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The Link Between Depression and Imposter Syndrome

October 28, 2020 Mahevash Shaikh

Depression has a lot of ripple effects -- and the crippling self-doubt of imposter syndrome is one of them. Feeling like you are not good enough at your job and that any professional accomplishments are due to luck is part of imposter syndrome. While one does not need to have depression to feel like an imposter, I sometimes feel like one when my depression intensifies. Here are some signs to help you identify if you have this issue.

Signs You Have Imposter Syndrome Due to Depression

  1. Feeling inadequate -- Do you feel like whatever you do at work is never good enough? If the answer is yes, then you are experiencing inadequacy. While low self-esteem is responsible for this frame of mind, depression also makes one feel unworthy, as if everyone is better than you. If this toxic and untrue mentality is left unchecked, you might spiral into shame and self-loathing. I've been there -- and it's not easy to overcome. 
     
  2. Self-sabotage -- There are a variety of ways in which depression can sabotage one's career. In the case of imposter syndrome, I've found that it typically manifests as negative self-talk. For example, when you finish a project, you look for flaws instead of feeling proud. In fact, perfectionism and mental health issues like depression are often closely related. It's good to have high standards, but focusing only on mistakes is a bad idea.  
     
  3. Procrastination -- In the point above, I mentioned how perfectionism causes self-sabotage. In my experience, it also causes one to feel overwhelmed. Feeling overwhelmed leads to stress, and stress leads to anxiety and depression. To avoid all of this, I sometimes go into procrastination mode. In the past, procrastination was not even my choice. Wanting to be perfect would make my mind freeze or shut down for a while.
     
  4. Playing it safe -- This seems like a good option if you frequently think that the worst is going to happen. On occasion, the fear of failure compels me to stick to my comfort zone. While this can be boring, it reduces your chances of failure. However, people cannot grow personally or professionally if they don't try and learn anything new. Predictability, although comfortable, results in stagnation. Also, there is no success without failure.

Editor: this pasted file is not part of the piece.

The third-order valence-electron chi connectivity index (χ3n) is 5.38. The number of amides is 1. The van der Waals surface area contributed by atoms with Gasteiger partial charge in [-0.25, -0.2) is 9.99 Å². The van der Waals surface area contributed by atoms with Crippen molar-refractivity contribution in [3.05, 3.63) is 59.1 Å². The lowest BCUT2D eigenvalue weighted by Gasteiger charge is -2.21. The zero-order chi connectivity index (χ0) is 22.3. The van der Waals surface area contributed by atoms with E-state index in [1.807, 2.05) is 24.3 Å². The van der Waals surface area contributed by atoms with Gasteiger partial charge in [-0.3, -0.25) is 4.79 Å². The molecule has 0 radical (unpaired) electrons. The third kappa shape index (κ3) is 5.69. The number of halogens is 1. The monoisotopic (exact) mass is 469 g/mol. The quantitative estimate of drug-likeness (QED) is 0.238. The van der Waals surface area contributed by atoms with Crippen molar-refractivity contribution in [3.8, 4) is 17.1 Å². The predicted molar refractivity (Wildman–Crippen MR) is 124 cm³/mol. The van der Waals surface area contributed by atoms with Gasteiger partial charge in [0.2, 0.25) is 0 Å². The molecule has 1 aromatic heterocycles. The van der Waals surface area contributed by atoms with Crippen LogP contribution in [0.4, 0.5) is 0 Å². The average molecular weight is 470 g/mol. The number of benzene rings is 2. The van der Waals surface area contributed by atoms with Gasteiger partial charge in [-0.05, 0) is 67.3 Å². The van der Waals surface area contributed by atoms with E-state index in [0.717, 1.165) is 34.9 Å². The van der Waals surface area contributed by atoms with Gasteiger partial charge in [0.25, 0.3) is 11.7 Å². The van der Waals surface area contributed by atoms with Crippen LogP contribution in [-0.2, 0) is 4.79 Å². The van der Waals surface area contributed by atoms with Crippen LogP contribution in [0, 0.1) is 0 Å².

Dealing with the Imposter Within

Shutting down your inner critic isn't always possible, but you mustn't let it take over your life. When the voice speaks up against you, you must learn to ignore it and proceed with whatever you want to do. When irrational thoughts enter your mind, you have to learn to counter them with logic. Also, online and offline comparison with others must be minimized at all costs.

Imposter syndrome due to depression can be successfully managed with therapy. Cognitive behavioral therapy (CBT) helped me cope, and it may help you too. Make sure to consult a licensed mental health professional before imposter syndrome becomes debilitating.  

How do you prevent imposter syndrome from depression from controlling your thoughts and actions? Please let me know in the comments below. 

APA Reference
Shaikh, M. (2020, October 28). The Link Between Depression and Imposter Syndrome, HealthyPlace. Retrieved on 2020, December 2 from https://www.healthyplace.com/blogs/workandbipolarordepression/2020/10/the-link-between-depression-and-imposter-syndrome



Author: Mahevash Shaikh

Mahevash Shaikh is a millennial blogger, author, and poet who writes about mental health, culture, and society. She lives to question convention and redefine normal. You can find her at her blog and on Instagram and Facebook.

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